────────────────────────────────────────────────────────────────────────────────────────────────────

The mere application of notability guidelines, policies such as WP:NOT, and content guidance such as WP:WPSCH/AG#WNTI, mean that school articles are not indiscriminate collections of information, whether they be based on local sources or not. The rationale for excluding local sources remains far from clear. Arguing against local coverage to tackle systematic bias is not an argument I have heard previously, but while the systematic bias is an issue, dealing with it is not a goal of notability and is mainly caused by the English Wikipedia missing content from non-English speaking countries, not having too much content from the English speaking world. Trying to rebalance systematic bias by limiting content from the English speaking world, is in practice little different, to cap on articles. Ultimately, the issue about the lack of publications in certain places is not a bias, it is just a reality of the World as it is now, and one that will inevitably have knock on effects to an encyclopedia based on verifiability.

As for exemptions to the local sources requirement, almost everything has exemptions, but if a good article can be written based on local sources is undermines the case for a local sources rule significantly. I don't think anyone is arguing that all schools are notable; it has long been accepted that the vast majority of schools do not pass the WP:GNG, most of these being primary/elementary schools, which there are far more of than higher level institutions. If the GNG is applied properly then merging and re-directing to locality articles or school districts is the correct solution for most school articles (which can probably be extended to businesses and other such things as well), whether any rule against local sources is present or not. CT Cooper · talk 17:30, 5 February 2012 (UTC)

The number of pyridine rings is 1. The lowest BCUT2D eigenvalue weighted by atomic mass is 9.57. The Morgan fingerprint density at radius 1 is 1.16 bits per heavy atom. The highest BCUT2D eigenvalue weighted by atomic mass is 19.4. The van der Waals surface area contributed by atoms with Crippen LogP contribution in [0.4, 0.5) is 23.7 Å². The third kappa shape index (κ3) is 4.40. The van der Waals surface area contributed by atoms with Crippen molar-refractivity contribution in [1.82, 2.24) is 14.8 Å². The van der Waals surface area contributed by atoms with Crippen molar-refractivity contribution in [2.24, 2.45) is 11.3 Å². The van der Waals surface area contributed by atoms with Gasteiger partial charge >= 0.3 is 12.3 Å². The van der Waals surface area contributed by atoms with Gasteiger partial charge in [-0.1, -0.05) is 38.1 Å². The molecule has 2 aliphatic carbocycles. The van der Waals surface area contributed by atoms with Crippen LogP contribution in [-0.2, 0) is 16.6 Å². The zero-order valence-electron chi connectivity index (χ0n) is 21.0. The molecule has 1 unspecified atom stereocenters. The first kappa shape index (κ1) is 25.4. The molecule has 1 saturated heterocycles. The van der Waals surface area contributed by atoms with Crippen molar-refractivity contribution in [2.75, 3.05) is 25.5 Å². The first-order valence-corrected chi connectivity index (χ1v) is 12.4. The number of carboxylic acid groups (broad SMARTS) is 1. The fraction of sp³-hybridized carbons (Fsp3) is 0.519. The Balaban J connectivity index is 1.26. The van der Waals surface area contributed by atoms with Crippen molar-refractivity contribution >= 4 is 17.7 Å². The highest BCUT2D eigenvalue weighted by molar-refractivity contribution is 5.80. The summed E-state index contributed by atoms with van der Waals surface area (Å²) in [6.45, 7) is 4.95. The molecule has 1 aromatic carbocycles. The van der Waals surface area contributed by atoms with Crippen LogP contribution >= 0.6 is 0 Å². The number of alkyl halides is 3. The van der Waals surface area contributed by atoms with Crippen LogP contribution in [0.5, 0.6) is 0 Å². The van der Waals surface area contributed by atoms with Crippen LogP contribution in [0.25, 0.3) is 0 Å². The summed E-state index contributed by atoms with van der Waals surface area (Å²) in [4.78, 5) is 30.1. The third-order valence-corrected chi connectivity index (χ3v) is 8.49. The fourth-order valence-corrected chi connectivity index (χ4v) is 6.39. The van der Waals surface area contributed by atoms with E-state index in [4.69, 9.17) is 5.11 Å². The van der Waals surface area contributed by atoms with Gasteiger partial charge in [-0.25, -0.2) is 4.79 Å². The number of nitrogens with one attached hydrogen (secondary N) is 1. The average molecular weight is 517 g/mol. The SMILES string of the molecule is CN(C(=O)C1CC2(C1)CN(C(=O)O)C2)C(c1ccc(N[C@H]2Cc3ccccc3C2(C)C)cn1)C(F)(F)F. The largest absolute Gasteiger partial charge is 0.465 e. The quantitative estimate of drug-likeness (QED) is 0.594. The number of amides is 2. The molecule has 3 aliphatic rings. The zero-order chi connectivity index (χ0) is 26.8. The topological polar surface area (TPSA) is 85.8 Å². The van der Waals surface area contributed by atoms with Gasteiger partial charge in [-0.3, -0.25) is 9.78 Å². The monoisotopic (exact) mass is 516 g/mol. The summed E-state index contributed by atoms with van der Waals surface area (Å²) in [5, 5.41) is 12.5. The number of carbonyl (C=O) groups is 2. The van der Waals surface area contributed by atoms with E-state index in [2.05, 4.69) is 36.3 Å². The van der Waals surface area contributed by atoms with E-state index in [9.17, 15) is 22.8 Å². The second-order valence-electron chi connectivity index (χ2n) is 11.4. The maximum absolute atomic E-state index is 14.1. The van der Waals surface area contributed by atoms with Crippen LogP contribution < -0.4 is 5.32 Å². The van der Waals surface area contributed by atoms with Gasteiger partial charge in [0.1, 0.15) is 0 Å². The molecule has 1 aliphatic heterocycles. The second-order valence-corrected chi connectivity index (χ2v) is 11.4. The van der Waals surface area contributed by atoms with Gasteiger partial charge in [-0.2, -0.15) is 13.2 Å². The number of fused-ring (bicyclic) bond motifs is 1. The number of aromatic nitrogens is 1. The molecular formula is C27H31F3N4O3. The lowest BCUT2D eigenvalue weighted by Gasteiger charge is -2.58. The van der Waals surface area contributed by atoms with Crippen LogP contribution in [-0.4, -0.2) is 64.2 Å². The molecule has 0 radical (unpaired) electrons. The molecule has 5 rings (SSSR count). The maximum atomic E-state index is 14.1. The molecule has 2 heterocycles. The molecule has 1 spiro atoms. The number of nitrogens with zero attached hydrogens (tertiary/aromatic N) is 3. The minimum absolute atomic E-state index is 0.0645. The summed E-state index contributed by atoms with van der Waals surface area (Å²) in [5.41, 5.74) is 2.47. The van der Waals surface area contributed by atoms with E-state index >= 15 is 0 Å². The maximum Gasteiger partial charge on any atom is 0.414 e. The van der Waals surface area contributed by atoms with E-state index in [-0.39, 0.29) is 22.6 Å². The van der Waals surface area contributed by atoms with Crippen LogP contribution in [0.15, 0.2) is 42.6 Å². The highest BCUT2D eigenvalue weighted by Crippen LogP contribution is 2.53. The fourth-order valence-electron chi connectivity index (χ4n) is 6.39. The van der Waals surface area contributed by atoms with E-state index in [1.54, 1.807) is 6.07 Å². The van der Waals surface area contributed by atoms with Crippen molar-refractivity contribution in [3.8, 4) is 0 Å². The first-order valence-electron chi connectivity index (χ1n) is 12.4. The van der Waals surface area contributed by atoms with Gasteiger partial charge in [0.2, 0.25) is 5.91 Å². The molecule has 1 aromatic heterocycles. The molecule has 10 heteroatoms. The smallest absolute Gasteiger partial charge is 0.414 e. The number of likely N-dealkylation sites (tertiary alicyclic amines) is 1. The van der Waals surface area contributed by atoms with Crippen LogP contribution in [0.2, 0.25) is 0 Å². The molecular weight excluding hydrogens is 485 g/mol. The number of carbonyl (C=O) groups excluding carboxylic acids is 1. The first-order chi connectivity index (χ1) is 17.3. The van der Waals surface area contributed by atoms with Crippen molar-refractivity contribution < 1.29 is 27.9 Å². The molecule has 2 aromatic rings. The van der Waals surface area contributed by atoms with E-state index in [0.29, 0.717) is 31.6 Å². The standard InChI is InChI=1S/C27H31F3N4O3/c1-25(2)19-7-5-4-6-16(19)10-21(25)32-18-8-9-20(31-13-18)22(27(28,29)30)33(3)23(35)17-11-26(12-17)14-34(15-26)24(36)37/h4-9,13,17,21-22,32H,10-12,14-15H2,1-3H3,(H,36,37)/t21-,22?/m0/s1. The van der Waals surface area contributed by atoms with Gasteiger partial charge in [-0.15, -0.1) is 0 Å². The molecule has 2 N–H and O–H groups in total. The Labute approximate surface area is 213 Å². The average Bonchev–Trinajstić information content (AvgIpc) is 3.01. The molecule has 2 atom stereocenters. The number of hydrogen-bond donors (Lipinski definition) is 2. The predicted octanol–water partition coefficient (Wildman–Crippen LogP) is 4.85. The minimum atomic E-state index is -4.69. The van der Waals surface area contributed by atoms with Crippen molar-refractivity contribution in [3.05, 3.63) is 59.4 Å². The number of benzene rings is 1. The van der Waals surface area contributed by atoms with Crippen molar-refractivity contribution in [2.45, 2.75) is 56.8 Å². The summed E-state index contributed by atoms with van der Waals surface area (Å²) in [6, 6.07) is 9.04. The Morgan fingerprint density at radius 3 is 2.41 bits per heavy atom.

• Let me put on my thinking cap and try and remember the old discussions. At one point we were spending a lot of time at AfD for schools. Generally secondary schools were getting kept and the others merged or deleted. The guidelines were discussed and many suggestions were made. What came out of those discussions was a general guide that secondary schools should be able to meet WP:GNG. So as a rule these should be kept. I don't believe that the intention back then was to override the GNG. The focus was to reduce the number of school articles at AfD. Vegaswikian (talk) 20:29, 3 February 2012 (UTC)
  • Schools, like other subjects, shouldn't be exempt from the WP:N/WP:ORG guidelines, but we aren't in a position to organize a witch hunt to rout out the nonnotable schools. If, after a dedicated search, a school doesn't meet the WP:N/WP:ORG guidelines, the article should be merged elsewhere or deleted. Most high schools meet our notability criteria, at least in high-coverage areas like the first world. Editors should be cautious about nominating these for deletion without doing a WP:BEFORE search. ThemFromSpace 02:06, 4 February 2012 (UTC)